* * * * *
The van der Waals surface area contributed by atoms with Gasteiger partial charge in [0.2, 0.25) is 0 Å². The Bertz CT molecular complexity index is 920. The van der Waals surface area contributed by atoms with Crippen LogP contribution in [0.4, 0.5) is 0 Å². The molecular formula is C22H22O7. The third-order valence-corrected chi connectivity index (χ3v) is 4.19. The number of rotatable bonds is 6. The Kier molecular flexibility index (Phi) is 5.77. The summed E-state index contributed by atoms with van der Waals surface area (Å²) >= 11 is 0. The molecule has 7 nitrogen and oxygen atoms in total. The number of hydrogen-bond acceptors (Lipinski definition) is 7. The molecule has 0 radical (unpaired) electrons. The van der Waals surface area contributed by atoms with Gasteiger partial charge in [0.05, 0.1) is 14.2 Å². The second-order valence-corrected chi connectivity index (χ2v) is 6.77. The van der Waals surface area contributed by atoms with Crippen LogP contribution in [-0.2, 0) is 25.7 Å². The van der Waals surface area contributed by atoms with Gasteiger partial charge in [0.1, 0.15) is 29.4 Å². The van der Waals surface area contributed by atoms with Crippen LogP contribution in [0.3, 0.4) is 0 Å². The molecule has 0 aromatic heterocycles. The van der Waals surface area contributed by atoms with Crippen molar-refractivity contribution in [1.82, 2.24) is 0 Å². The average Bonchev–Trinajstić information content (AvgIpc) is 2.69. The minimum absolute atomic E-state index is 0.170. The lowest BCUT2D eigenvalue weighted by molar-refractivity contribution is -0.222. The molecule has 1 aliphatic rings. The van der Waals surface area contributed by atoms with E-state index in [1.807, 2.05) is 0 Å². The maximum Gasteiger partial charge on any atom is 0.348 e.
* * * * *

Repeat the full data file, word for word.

The van der Waals surface area contributed by atoms with Gasteiger partial charge in [0.2, 0.25) is 0 Å². The Bertz CT molecular complexity index is 920. The van der Waals surface area contributed by atoms with Crippen LogP contribution in [0.4, 0.5) is 0 Å². The molecular formula is C22H22O7. The third-order valence-corrected chi connectivity index (χ3v) is 4.19. The number of rotatable bonds is 6. The Kier molecular flexibility index (Phi) is 5.77. The summed E-state index contributed by atoms with van der Waals surface area (Å²) >= 11 is 0. The molecule has 7 nitrogen and oxygen atoms in total. The number of hydrogen-bond acceptors (Lipinski definition) is 7. The molecule has 0 radical (unpaired) electrons. The van der Waals surface area contributed by atoms with Gasteiger partial charge in [0.05, 0.1) is 14.2 Å². The second-order valence-corrected chi connectivity index (χ2v) is 6.77. The van der Waals surface area contributed by atoms with Crippen LogP contribution in [-0.2, 0) is 25.7 Å². The van der Waals surface area contributed by atoms with Gasteiger partial charge in [0.1, 0.15) is 29.4 Å². The van der Waals surface area contributed by atoms with Crippen LogP contribution in [0.3, 0.4) is 0 Å². The molecule has 0 aromatic heterocycles. The van der Waals surface area contributed by atoms with Crippen molar-refractivity contribution in [1.82, 2.24) is 0 Å². The average Bonchev–Trinajstić information content (AvgIpc) is 2.69. The minimum absolute atomic E-state index is 0.170. The lowest BCUT2D eigenvalue weighted by molar-refractivity contribution is -0.222. The molecule has 1 aliphatic rings. The van der Waals surface area contributed by atoms with E-state index in [1.807, 2.05) is 0 Å². The maximum Gasteiger partial charge on any atom is 0.348 e.